It’s no secret that when brewers try modern brewhouse methods, one of the main things the comment on is how the hops seems to “pop” or have more presence than in previous versions of the same beer. They have a certain brightness and clarity of bitterness, aroma and flavor. This isn’t specific to dry hops either, as there is a “clarity” (actually being able to smell and taste delicate nuances) to a 60 minute bittering addition, and anything later than a 30 minute addition typically adds too much hop flavor for a beer like a Pilsner. But why is that? What does modern brewhouse methods bring, specifically, that would affect hop character? Lets talk about it.
Let’s go back to the fundamental building blocks of what we are trying to do, i.e. lower dissolved oxygen on the Hot and Cold sides and limit thermal stress on our wort. This doesn’t need to be long and drawn out discussion, as the concepts will seem pretty obvious after a short discussion. In fact, this discussion goes hand in hand with one of our most talked about attributes: lingering fresh grain flavor.
Where does the lingering fresh flavor come from? Well, we know it comes from natural antioxidants inherent in the grain, things like AAO (Ascorbic Acid Oxidase, etc.). We know that removing oxygen from the Hot and Cold side of our process allows us to preserve, and taste in the final beer, these desirable fresh grain flavors.. Why would hop character be different? Hops have notable antioxidant properties, as well as polyphenols. In professional German brewing textbooks they talk about using hops in the mash to reduce HSA (Hot Side Aeration), so it’s certainly not a secret. At this point, you may be saying to yourself:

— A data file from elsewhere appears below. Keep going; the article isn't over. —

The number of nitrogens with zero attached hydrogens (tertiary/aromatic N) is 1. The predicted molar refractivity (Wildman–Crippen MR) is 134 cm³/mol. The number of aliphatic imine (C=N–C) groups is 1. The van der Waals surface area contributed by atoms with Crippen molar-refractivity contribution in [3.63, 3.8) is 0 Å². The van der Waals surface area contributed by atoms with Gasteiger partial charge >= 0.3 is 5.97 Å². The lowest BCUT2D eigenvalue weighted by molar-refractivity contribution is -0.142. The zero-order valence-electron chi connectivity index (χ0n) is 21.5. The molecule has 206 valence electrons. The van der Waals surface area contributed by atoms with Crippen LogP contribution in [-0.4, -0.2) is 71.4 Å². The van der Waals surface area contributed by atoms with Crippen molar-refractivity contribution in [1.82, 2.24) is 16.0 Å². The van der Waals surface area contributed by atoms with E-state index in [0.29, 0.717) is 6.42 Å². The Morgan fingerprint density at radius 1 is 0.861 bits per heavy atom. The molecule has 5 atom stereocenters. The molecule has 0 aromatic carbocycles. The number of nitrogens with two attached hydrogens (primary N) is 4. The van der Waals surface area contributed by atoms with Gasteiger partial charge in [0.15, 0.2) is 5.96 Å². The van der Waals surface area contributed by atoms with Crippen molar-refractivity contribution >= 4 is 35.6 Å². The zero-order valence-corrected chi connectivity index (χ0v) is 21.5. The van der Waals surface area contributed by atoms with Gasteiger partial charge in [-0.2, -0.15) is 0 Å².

“Wait. Don’t we add hops (mostly) to boiling wort? Doesn’t that wort hold little to no oxygen? How are we oxidizing hops doing that?”
In reality, we may not actually be oxidizing the hops during this stage in the process. Processes immediately downstream of the boil are our likely culprit, and we need to discuss those stages in the cool down phase and Cold side of our process to fully understand the impacts.
We already know the benefits of a nice soft boil, trub seperation, and spunding. However, we focus so much on those topics as they relate to fresh lingering grain flavors, that we tend to forget about what it does to hop character. Excluding dissolved oxygen helps preserve fresh lingering grain by preserving natural malt antioxidants. Those same processes preserve natural hop antioxidants as well, thereby preserving hop aroma, flavor, and overall presence concurrent with fresh grain flavors. Let’s briefly discuss some of the major bullet points associated with this concept:
- Soft Boil with Proper pH – This ensure help don’t “over extract” hop substances, specifically vegetal or raw hop flavors
- Trub Seperation – Oxidation can occur without the presence of oxygen. This can happen in a number of ways, but trub (Specifically hot break) is a VERY large contributor. Essentially, you could every molecule of oxygen from your beer (obviously not possible) and still have oxidized beer. Oxidation without molecular oxygen is largely driven by melanoidins and polyphenols, the latter which we know the hops possess.
- Spunding for Carbonation – This shouldn’t warrant discussion at this point, but CSA (Cold Side Aeration) is paramount in all beer making. One thing ALL brewers can agree on is the limiting of oxygen in all stages of the cold side of the process.
In closing, we have one very important takeaway: The better you are at limiting oxidation Hot and Cold side of the process, the better, more vibrant, and characterful your beers hop profile will be. If you are not oxidizing natural hop antioxidants, which most likely contain highly volatile flavors they are normally evaporated, they are staying in the beer, just like similar grain flavors we strive so hard to retain. But don’t just take my word for it. It was just part of this discussion on the MBAA (Master Brewers Association of the Americas) forum, where a very large and notable East coast brewery had this to say: